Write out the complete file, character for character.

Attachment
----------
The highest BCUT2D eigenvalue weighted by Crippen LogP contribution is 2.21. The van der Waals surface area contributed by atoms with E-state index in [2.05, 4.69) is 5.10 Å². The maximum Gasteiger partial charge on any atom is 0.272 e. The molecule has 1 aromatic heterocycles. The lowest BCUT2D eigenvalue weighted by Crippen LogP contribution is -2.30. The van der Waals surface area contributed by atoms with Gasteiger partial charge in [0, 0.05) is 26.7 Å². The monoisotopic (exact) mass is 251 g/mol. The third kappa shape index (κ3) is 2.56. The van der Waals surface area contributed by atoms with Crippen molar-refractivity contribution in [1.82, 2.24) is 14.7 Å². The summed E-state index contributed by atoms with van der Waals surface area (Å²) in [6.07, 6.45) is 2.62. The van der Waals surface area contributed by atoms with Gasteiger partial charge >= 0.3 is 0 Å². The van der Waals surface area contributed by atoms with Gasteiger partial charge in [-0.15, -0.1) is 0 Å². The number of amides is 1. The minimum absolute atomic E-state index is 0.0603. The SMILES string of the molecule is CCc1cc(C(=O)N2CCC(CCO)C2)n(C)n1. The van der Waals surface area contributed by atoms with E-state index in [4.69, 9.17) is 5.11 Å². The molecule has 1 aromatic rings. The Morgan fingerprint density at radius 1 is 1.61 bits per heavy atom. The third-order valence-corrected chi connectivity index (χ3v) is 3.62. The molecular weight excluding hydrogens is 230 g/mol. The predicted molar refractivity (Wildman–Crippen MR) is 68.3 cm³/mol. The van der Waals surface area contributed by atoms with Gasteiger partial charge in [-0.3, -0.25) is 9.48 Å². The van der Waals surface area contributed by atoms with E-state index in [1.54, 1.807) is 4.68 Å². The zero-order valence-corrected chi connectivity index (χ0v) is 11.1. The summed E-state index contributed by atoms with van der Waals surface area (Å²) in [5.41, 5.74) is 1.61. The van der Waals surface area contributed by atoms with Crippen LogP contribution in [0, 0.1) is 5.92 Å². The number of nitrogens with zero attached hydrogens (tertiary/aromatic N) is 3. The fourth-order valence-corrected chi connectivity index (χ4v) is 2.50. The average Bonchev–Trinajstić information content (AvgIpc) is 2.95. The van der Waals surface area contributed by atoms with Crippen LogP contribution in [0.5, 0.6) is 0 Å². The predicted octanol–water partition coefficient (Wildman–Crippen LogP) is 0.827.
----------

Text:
The highest BCUT2D eigenvalue weighted by Crippen LogP contribution is 2.21. The van der Waals surface area contributed by atoms with E-state index in [2.05, 4.69) is 5.10 Å². The maximum Gasteiger partial charge on any atom is 0.272 e. The molecule has 1 aromatic heterocycles. The lowest BCUT2D eigenvalue weighted by Crippen LogP contribution is -2.30. The van der Waals surface area contributed by atoms with Gasteiger partial charge in [0, 0.05) is 26.7 Å². The monoisotopic (exact) mass is 251 g/mol. The third kappa shape index (κ3) is 2.56. The van der Waals surface area contributed by atoms with Crippen molar-refractivity contribution in [1.82, 2.24) is 14.7 Å². The summed E-state index contributed by atoms with van der Waals surface area (Å²) in [6.07, 6.45) is 2.62. The van der Waals surface area contributed by atoms with Gasteiger partial charge >= 0.3 is 0 Å². The van der Waals surface area contributed by atoms with Gasteiger partial charge in [-0.15, -0.1) is 0 Å². The number of amides is 1. The minimum absolute atomic E-state index is 0.0603. The SMILES string of the molecule is CCc1cc(C(=O)N2CCC(CCO)C2)n(C)n1. The van der Waals surface area contributed by atoms with E-state index in [4.69, 9.17) is 5.11 Å². The molecule has 1 aromatic rings. The Morgan fingerprint density at radius 1 is 1.61 bits per heavy atom. The third-order valence-corrected chi connectivity index (χ3v) is 3.62. The molecular weight excluding hydrogens is 230 g/mol. The predicted molar refractivity (Wildman–Crippen MR) is 68.3 cm³/mol. The van der Waals surface area contributed by atoms with Gasteiger partial charge in [-0.3, -0.25) is 9.48 Å². The van der Waals surface area contributed by atoms with E-state index in [1.54, 1.807) is 4.68 Å². The zero-order valence-corrected chi connectivity index (χ0v) is 11.1. The summed E-state index contributed by atoms with van der Waals surface area (Å²) in [5.41, 5.74) is 1.61. The van der Waals surface area contributed by atoms with Crippen LogP contribution in [0, 0.1) is 5.92 Å². The number of nitrogens with zero attached hydrogens (tertiary/aromatic N) is 3. The fourth-order valence-corrected chi connectivity index (χ4v) is 2.50. The average Bonchev–Trinajstić information content (AvgIpc) is 2.95. The van der Waals surface area contributed by atoms with Crippen LogP contribution in [0.5, 0.6) is 0 Å². The predicted octanol–water partition coefficient (Wildman–Crippen LogP) is 0.827.